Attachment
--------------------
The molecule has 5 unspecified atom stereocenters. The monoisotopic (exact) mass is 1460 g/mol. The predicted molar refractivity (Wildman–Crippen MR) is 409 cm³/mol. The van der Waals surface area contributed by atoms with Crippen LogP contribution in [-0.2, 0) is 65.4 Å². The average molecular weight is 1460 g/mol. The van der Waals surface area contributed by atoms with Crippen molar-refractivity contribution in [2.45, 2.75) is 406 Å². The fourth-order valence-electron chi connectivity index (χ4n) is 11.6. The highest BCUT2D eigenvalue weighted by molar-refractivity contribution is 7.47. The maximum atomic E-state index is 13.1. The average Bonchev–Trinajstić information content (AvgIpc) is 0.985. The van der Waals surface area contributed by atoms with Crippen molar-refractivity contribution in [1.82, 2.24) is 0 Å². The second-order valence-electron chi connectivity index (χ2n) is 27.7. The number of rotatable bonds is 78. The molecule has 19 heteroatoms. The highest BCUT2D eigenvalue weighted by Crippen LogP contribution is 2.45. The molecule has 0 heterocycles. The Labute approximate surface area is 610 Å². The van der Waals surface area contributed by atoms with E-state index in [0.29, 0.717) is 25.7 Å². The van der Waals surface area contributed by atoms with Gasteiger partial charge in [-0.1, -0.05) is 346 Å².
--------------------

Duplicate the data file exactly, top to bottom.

The molecule has 5 unspecified atom stereocenters. The monoisotopic (exact) mass is 1460 g/mol. The predicted molar refractivity (Wildman–Crippen MR) is 409 cm³/mol. The van der Waals surface area contributed by atoms with Crippen LogP contribution in [-0.2, 0) is 65.4 Å². The average molecular weight is 1460 g/mol. The van der Waals surface area contributed by atoms with Crippen molar-refractivity contribution in [2.45, 2.75) is 406 Å². The fourth-order valence-electron chi connectivity index (χ4n) is 11.6. The highest BCUT2D eigenvalue weighted by molar-refractivity contribution is 7.47. The maximum atomic E-state index is 13.1. The average Bonchev–Trinajstić information content (AvgIpc) is 0.985. The van der Waals surface area contributed by atoms with Crippen molar-refractivity contribution in [1.82, 2.24) is 0 Å². The second-order valence-electron chi connectivity index (χ2n) is 27.7. The number of rotatable bonds is 78. The molecule has 19 heteroatoms. The highest BCUT2D eigenvalue weighted by Crippen LogP contribution is 2.45. The molecule has 0 heterocycles. The Labute approximate surface area is 610 Å². The van der Waals surface area contributed by atoms with E-state index in [0.29, 0.717) is 25.7 Å². The van der Waals surface area contributed by atoms with Gasteiger partial charge in [-0.1, -0.05) is 346 Å².